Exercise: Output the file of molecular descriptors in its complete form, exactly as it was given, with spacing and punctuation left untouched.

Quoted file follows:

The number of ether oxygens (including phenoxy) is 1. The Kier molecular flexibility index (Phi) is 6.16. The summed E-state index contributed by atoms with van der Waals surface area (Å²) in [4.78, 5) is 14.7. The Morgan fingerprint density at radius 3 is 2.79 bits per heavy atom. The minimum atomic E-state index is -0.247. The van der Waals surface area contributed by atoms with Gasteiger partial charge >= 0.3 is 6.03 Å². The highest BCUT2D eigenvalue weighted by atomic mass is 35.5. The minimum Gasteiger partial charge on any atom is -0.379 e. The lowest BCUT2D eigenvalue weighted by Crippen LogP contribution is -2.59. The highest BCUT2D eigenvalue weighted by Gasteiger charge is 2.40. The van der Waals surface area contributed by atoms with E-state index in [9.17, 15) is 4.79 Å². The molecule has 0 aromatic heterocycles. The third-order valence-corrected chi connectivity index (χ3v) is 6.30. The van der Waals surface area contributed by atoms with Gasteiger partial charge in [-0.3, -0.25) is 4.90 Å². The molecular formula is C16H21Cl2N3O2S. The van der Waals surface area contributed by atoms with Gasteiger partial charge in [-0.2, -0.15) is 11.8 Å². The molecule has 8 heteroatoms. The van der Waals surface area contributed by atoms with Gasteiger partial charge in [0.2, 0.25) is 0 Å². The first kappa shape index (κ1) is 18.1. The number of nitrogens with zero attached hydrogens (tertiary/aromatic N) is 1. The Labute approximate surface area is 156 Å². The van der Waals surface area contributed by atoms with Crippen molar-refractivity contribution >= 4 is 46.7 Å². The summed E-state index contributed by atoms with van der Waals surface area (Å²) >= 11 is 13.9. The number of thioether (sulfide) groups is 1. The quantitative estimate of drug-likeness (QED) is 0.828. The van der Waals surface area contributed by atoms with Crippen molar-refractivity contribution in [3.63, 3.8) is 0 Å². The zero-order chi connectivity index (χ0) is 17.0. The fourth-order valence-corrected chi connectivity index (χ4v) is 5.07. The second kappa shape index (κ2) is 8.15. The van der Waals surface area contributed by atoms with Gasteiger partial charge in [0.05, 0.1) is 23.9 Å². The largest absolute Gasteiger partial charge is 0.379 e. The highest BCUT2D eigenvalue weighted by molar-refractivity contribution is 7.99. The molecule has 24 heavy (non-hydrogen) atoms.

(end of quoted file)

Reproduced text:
The number of ether oxygens (including phenoxy) is 1. The Kier molecular flexibility index (Phi) is 6.16. The summed E-state index contributed by atoms with van der Waals surface area (Å²) in [4.78, 5) is 14.7. The Morgan fingerprint density at radius 3 is 2.79 bits per heavy atom. The minimum atomic E-state index is -0.247. The van der Waals surface area contributed by atoms with Gasteiger partial charge >= 0.3 is 6.03 Å². The highest BCUT2D eigenvalue weighted by atomic mass is 35.5. The minimum Gasteiger partial charge on any atom is -0.379 e. The lowest BCUT2D eigenvalue weighted by Crippen LogP contribution is -2.59. The highest BCUT2D eigenvalue weighted by Gasteiger charge is 2.40. The van der Waals surface area contributed by atoms with E-state index in [9.17, 15) is 4.79 Å². The molecule has 0 aromatic heterocycles. The third-order valence-corrected chi connectivity index (χ3v) is 6.30. The van der Waals surface area contributed by atoms with Gasteiger partial charge in [-0.3, -0.25) is 4.90 Å². The molecular formula is C16H21Cl2N3O2S. The van der Waals surface area contributed by atoms with Gasteiger partial charge in [-0.2, -0.15) is 11.8 Å². The molecule has 8 heteroatoms. The van der Waals surface area contributed by atoms with Gasteiger partial charge in [0.2, 0.25) is 0 Å². The first kappa shape index (κ1) is 18.1. The number of nitrogens with zero attached hydrogens (tertiary/aromatic N) is 1. The Labute approximate surface area is 156 Å². The van der Waals surface area contributed by atoms with Crippen molar-refractivity contribution >= 4 is 46.7 Å². The summed E-state index contributed by atoms with van der Waals surface area (Å²) >= 11 is 13.9. The number of thioether (sulfide) groups is 1. The quantitative estimate of drug-likeness (QED) is 0.828. The van der Waals surface area contributed by atoms with Crippen molar-refractivity contribution in [3.63, 3.8) is 0 Å². The zero-order chi connectivity index (χ0) is 17.0. The fourth-order valence-corrected chi connectivity index (χ4v) is 5.07. The second kappa shape index (κ2) is 8.15. The van der Waals surface area contributed by atoms with Gasteiger partial charge in [0.05, 0.1) is 23.9 Å². The largest absolute Gasteiger partial charge is 0.379 e. The highest BCUT2D eigenvalue weighted by molar-refractivity contribution is 7.99. The molecule has 24 heavy (non-hydrogen) atoms.